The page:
While the economy appears to have ended 2018 on a solid footing, prospects for this year are quickly deteriorating. This is predomin...

Saudi Arabia: More Deterioration

While the economy appears to have ended 2018 on a solid footing, prospects for this year are quickly deteriorating. This is predominantly the consequence of oil production cuts agreed in December among OPEC+ countries, which will drag on GDP growth this year. That said, the oil production caps have started to boost oil prices, which should shore up government revenues somewhat. Moreover, the economy remains constrained by the government’s Saudization policy, which intends to boost the number of jobs for Saudis in the private sector by imposing labor restrictions on foreigners. According to analysts, the amount of expat jobs in the country—especially in the retail sector—declined by around 1.5 million people in the 2017–2018 period; the unemployment rate among Saudis in the same period has nevertheless remained virtually unchanged, hovering around 13%.

Despite greater fiscal support, the economic recovery is likely to lose some steam this year as an uncertain global oil outlook, oil production cuts in compliance with the OPEC+ deal and negative spillovers from the Saudization policy are expected to hit economic activity. Moreover, key economic reforms appear to have stalled, which threatens long-term economic growth in the country. Our panel expects growth of 1.9% in 2019, which is down 0.3 percentage points from last month’s projection, and 2.2% in 2020. Inflation plunged from November’s 2.8% to 2.2% in December, mainly reflecting weaker price increases for restaurants as well as a sharp drop in housing rentals. Inflation should moderate further down the road as the effect of the introduction of a VAT on 1 January 2018 completely fades. FocusEconomics panelists project that inflation will average 2.0% in 2019, which is unchanged from last month’s estimate. Next year, the panel sees inflation at 2.2%. Monetary policy is tied to exchange rate policy and the Saudi Arabian Monetary Authority’s (SAMA) priority is to keep the riyal’s peg against the USD. The country thus follows U.S. monetary policy and, to defend the currency peg, the SAMA hiked its main rates on 19 December after a similar move by the Fed. Saudi Arabia maintains an exchange rate system with full convertibility and no restriction on capital flows. The riyal has been officially pegged to the U.S. dollar at a rate of 3.75 SAR per USD since January 2003 and has had a de-facto peg to the greenback since 1986. Our panelists do not foresee a change in the current exchange rate system during the entire forecast horizon, which ends in 2023.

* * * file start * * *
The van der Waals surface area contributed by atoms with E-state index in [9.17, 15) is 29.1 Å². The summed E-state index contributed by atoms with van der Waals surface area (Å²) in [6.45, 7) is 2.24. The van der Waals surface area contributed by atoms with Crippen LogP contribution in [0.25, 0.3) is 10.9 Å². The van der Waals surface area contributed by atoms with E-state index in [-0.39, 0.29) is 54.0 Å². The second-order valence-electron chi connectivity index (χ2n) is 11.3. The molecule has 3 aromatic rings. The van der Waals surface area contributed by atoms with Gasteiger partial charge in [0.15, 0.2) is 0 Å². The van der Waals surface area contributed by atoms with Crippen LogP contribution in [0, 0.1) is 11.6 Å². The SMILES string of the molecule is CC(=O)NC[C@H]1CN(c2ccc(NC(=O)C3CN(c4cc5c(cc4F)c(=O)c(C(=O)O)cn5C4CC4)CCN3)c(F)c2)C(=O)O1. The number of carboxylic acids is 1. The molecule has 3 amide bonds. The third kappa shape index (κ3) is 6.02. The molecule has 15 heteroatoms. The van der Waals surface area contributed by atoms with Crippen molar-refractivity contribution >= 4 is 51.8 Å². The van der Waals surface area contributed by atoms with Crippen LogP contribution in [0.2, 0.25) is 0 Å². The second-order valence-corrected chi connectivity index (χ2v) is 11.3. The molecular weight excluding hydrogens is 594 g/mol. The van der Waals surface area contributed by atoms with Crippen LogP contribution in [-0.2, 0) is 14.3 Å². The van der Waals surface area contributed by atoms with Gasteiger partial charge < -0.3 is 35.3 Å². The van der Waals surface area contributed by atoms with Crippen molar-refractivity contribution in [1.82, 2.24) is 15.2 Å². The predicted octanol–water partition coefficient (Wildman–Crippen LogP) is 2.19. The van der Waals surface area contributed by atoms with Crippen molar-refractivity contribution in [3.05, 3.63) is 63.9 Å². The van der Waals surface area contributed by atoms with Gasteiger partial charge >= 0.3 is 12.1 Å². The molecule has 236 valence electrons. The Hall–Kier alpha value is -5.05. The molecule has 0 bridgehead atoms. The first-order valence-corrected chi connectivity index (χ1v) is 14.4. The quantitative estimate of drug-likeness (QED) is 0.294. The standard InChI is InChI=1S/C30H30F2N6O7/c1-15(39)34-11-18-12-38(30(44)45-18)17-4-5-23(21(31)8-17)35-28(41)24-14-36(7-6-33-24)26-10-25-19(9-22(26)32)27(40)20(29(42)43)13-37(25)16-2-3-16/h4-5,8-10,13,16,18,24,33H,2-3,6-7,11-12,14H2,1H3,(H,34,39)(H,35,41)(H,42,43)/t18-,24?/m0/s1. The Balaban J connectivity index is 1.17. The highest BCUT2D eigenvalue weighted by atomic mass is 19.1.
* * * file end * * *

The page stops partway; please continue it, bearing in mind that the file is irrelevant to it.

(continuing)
PMI moderates in December

The Purchasing Managers’ Index (PMI), sponsored by Emirates NBD and produced by IHS Markit, fell from 55.2 in November to 54.5 in December. Nevertheless, the index remained well above the 50-threshold that indicates expansion in business activity in the non-oil producing private sector. The softer improvement in business conditions reflected weaker growth in output, albeit it remained comfortably above the 2018 average. Growth in new orders softened in December, mostly due to subdued external demand. As a result, employment growth remained weak as it did purchasing activity. Strong competitive pressures continued to squeeze margins, while input prices increased due to higher equipment and raw materials prices. Looking forward, Khatija Haque, head of MENA research at Emirates NBD, commented that: “Business optimism remains strong in Saudi Arabia, and the future output index climbed to the highest reading in five years. 53.8% of respondents expect that output will be higher in 12 months’ time, with no firms expecting a deterioration in conditions.”

FocusEconomics Consensus Forecast panelists see fixed investment rising 5.0% in 2019, which is up 0.5 percentage points from last month’s estimate. For 2020, the panel expects fixed investment to increase 5.4%. The government projects growth of 2.6% in 2019. FocusEconomics panelists project GDP to expand 1.9% in 2019, which is down 0.3 percentage points from last month’s estimate. For 2020, panelists expect the economy to expand 2.2%.

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